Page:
At home: At 8 half-hours, Nick Frost and Simon Pegg's Truth Seekers isn't a big investment, and rewards its audience with a humorous take on the spooky television trend we've gotten of late. Frost is a wi-fi installer who moonlights as a ghost hunter for his YouTube channel. His nerdy boss (Pegg) saddles him with an assistant just in time for supernatural activity to ramp up and in short order, a small cast assembles around him, including his dad played by Malcolm McDowell, the assistant's cosplaying, agoraphobic sister, and a girl haunted by ghosts. Each episode kind of has its own little story, but as it's all part of a greater tapestry, where each mystery is actually part of that grand scheme. It's funny and plays with horror tropes in a clever and fun way, but there are still some real chills, threading that genre needle quite well. My one complain, really, is that the ghost effects have a video look that maybe sends my mind down the wrong path, but it might be part of the whole wi-fi theme, I'm not sure. It's an interesting new visual, it just tweaks horror iconography in an odd way is all.
We'll see where this takes me, but I decided to watch one (as-yet-unreviewed) movie starring (or directed by) a different Star Trek: The Next Generation star this week...
According to the biography The Aviator is adapted from, Howard Hughes was suffering from pretty extreme obsessive-compulsive disorder, which explains his sinking millions and millions into both movie and aviation projects that, due to what at the time would have been considered "eccentric perfectionism" (fueled by unlimited funds), very nearly destroyed him. We're in good hands with Scorsese, obviously, and he's assembled a stellar cast (even if I'm unimpressed in terms of likenesses - I never see Cate Blanchet as Katharine Hepburn, or any of the Hollywood celebs portrayed, really, and it's especially tough to tell the stars from the normals, when even small parts are being played by Jack Donaghy (sorry, Alec Baldwin) and Brent Spiner. It's a well put-together film (the plane crash is especially well rendered, and it didn't feel nearly three hours long), but it's still a bloated biopic (I always wonder if we really need ALL that biographical detail for the story to WORK). Its spectacle is perhaps even distracting. A lot of the aerial stuff looks cheesy and fake, and every time someone new shows up, you're thinking "OH, Jude Law, or Alan Alda, or freakin' Gwen Stafani is in this", which pulls you out of what truth can be taken away from it.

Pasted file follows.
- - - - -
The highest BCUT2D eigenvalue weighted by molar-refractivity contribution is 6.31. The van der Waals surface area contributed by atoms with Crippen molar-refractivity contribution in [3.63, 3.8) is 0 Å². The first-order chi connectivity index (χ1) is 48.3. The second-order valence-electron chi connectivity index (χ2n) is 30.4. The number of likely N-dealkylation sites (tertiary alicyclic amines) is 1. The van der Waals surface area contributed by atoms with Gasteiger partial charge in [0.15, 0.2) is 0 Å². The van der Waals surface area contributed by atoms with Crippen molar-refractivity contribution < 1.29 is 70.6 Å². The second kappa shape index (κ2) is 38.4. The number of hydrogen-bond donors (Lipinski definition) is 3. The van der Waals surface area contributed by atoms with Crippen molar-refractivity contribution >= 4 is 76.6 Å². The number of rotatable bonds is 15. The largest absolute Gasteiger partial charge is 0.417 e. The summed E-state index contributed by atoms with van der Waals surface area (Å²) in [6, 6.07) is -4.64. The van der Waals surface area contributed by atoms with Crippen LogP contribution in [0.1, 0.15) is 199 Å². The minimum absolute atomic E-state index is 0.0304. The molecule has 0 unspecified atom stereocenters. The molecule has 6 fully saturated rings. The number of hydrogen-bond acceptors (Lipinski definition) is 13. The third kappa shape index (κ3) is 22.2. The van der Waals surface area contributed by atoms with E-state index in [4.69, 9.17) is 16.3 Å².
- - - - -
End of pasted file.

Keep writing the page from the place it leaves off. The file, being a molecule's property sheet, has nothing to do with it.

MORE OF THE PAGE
I can see why, TV movie or not, The Midnight Hour is a fondly remembered Halloween movie. It's silly nonsense a lot of the time - even before the sudden musical number - but it's fun nonsense, and I think more than a little what Buffy the Vampire Slayer would have felt like had it been made in the '80s. A bunch of adults playing high schoolers - among them Shari Belafonte and LeVar Burton! - open a Hellmouth on a goof, and release a variety of undead types on their town on Halloween night. Depending on any given kid's experience, what ensues may be a ghost story paying tribute to Grease, a camp vampire movie, or a rampaging monster flick, and you're really not supposed to take any of it very seriously. Where I think it goes wrong is the epilogue, which abandons all plot lines but one, and fails to answer some important question and rob us of the happy ending the tone as up until then promised - or even a clear, bleak ending that would have acted as contrast or Twilight Zone point d'orgue.
Books: I'd been sitting on the second half of About Time 8 - this volume of the Unauthorized Guide to Doctor Who covering 2007's Series 3 episodes (from The Runaway Bride to Voyage of the Damned and including The Infinite Quest and Time Crash) - for a while, namely because I don't find as much joy in these later volumes. The behind the scenes stuff is more boring and less mythical than for the classic series, and the authors have traditionally been more down on NuWho that the original flavor, as is evidenced I think by various "out of universe" essays in this volume questioning how the series gets MADE. But picking it back up again a year later, I got into a good groove with it, and since 1) the second half of Martha's season is the better half, and 2) we are in agreement as to how badly treated her character was, rather started enjoying myself. There is no more complete series of guidebooks than About Time, both in amounts of in-universe trivia, detecting influences on the stories, and critical thought, and we usually get very interesting big picture essays, in this case the likes of Why does every forget about the aliens?, How many times has this story happened (about Human Nature)?, and Which are the most over-specialized Daleks? I even quite enjoyed the nitty-gritty explanation of cricket and why it's the perfect sport for the Doctor to have played. On to Volume 9!